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3.9 out of 5 stars
14
3.9 out of 5 stars
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Price:£3.68


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TOP 500 REVIEWERon 25 April 2014
Nathan Price and Jamie Mackinnon become friends at college. Nathan needs a rock and Jamie needs someone to “tone him down”. This is a perfect friendship for both of them. It is never stated but Nathan has a mind “problem” – bi-polar, schizophrenic – it is never stated but makes you assume something of that nature.

After college, Nathan becomes a professor at a college and Jamie goes missing. One day, Nathan receives a package of documents on the Salem Witch Trials and in that package finds a handwritten letter in Jamie’s handwriting. How is this possible?

The letter mentions Carthage Wisconsin. So Nathan decides to take a sabbatical and investigate what this might mean. In doing so, he meets Alanna. She and many others in the town have a strange power. What starts the attraction between Nathan and Alanna is that she also has mind problems. Each seems to balance the other as well as understanding the issues they both face.

My only problem in reading the book was that I failed to take note of the chapter’s name which I finally figured out was telling me who was the narrator in that chapter. Once I caught on, the reading made total sense.

I had a hard time putting the book down and found myself reading into the wee hours of the morning more than once. If you like the supernatural and historical information about the Salem Witch Trials, this book will definitely satisfy that need.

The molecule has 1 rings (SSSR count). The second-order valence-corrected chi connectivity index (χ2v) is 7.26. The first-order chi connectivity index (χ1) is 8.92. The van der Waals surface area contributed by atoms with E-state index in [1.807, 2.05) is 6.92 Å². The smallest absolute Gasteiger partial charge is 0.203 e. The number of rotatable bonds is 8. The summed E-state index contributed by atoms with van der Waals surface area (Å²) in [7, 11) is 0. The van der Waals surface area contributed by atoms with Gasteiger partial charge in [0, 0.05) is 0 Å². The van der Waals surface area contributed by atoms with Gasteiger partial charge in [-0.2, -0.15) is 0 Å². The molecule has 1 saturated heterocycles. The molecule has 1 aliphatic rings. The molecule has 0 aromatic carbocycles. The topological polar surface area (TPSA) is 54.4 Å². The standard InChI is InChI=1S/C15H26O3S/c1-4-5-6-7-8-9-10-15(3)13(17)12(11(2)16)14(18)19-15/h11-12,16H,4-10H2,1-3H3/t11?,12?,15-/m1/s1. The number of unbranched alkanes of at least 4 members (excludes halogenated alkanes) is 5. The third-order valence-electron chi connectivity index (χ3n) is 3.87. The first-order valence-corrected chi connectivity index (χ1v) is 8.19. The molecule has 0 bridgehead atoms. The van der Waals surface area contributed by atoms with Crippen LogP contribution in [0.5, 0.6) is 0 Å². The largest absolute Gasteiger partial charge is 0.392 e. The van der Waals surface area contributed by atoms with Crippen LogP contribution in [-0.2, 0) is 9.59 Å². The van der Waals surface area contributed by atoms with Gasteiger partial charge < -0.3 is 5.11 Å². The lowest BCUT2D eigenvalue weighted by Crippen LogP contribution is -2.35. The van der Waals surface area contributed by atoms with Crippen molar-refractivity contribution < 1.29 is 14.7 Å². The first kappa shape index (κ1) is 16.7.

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on 23 November 2014
Reading this was a bit of an effort. Good points: it's professionally written, without spelling mistakes or typos. But that's the least you could expect from a writer who's a university professor. The theme, how to go back in time and alter history, is an interesting one, even if we've seen this trope done before by everyone from Asimov to Family Guy. The author has a good stab at explaining how time travel might be possible.

But, and it's a big but, if you're going to have a whole book narrated in the first person, then that narrator has got to be someone you want to spend time with. Dr Price tells the story in a really arch and pompous tone which just grates. Occasionally the book is co-narrated by Alanna, but frankly they both sound exactly the same - long-winded and joyless. Between them they turn what could be an interesting read into a dull and irritating experience.

Now I fully expect Chris Zenos's fans to leap to his defence and give this review a large number of 'unhelpful' ratings. But this is my honest opinion: so sorry if you don't like it.
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on 6 December 2014
I don't often start a book and then abandon it after reading about a third but reading this became a real chore so I decided to cut my losses and read something I enjoy.